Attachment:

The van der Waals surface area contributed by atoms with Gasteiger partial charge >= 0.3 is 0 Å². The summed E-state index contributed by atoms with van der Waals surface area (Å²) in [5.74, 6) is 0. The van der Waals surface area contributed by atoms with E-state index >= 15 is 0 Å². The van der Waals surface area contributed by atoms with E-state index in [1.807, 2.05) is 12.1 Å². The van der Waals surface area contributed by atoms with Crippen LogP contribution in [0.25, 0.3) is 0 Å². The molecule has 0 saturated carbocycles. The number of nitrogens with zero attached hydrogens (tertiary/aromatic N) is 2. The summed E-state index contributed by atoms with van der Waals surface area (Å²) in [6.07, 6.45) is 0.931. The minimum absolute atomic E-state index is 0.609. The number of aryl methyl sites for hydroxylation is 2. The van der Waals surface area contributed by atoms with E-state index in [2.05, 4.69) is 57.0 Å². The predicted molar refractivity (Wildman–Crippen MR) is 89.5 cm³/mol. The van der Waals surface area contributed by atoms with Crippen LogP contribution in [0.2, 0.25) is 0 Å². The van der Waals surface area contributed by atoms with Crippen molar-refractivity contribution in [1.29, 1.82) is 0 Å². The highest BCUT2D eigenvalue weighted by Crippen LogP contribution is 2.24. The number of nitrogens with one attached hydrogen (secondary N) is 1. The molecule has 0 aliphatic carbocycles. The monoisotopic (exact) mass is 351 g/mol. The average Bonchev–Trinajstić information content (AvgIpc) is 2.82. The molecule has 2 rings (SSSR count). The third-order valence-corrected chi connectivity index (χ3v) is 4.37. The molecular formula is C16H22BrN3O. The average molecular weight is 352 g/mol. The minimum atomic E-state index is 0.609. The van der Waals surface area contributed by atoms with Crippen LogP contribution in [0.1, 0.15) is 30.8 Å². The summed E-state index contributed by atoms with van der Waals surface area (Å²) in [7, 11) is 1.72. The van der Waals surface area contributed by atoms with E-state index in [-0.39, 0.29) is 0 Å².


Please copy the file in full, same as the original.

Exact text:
The van der Waals surface area contributed by atoms with Gasteiger partial charge >= 0.3 is 0 Å². The summed E-state index contributed by atoms with van der Waals surface area (Å²) in [5.74, 6) is 0. The van der Waals surface area contributed by atoms with E-state index >= 15 is 0 Å². The van der Waals surface area contributed by atoms with E-state index in [1.807, 2.05) is 12.1 Å². The van der Waals surface area contributed by atoms with Crippen LogP contribution in [0.25, 0.3) is 0 Å². The molecule has 0 saturated carbocycles. The number of nitrogens with zero attached hydrogens (tertiary/aromatic N) is 2. The summed E-state index contributed by atoms with van der Waals surface area (Å²) in [6.07, 6.45) is 0.931. The minimum absolute atomic E-state index is 0.609. The number of aryl methyl sites for hydroxylation is 2. The van der Waals surface area contributed by atoms with E-state index in [2.05, 4.69) is 57.0 Å². The predicted molar refractivity (Wildman–Crippen MR) is 89.5 cm³/mol. The van der Waals surface area contributed by atoms with Crippen LogP contribution in [0.2, 0.25) is 0 Å². The van der Waals surface area contributed by atoms with Crippen molar-refractivity contribution in [1.29, 1.82) is 0 Å². The highest BCUT2D eigenvalue weighted by Crippen LogP contribution is 2.24. The number of nitrogens with one attached hydrogen (secondary N) is 1. The molecule has 0 aliphatic carbocycles. The monoisotopic (exact) mass is 351 g/mol. The average Bonchev–Trinajstić information content (AvgIpc) is 2.82. The molecule has 2 rings (SSSR count). The third-order valence-corrected chi connectivity index (χ3v) is 4.37. The molecular formula is C16H22BrN3O. The average molecular weight is 352 g/mol. The minimum atomic E-state index is 0.609. The van der Waals surface area contributed by atoms with Crippen LogP contribution in [0.1, 0.15) is 30.8 Å². The summed E-state index contributed by atoms with van der Waals surface area (Å²) in [7, 11) is 1.72. The van der Waals surface area contributed by atoms with E-state index in [-0.39, 0.29) is 0 Å².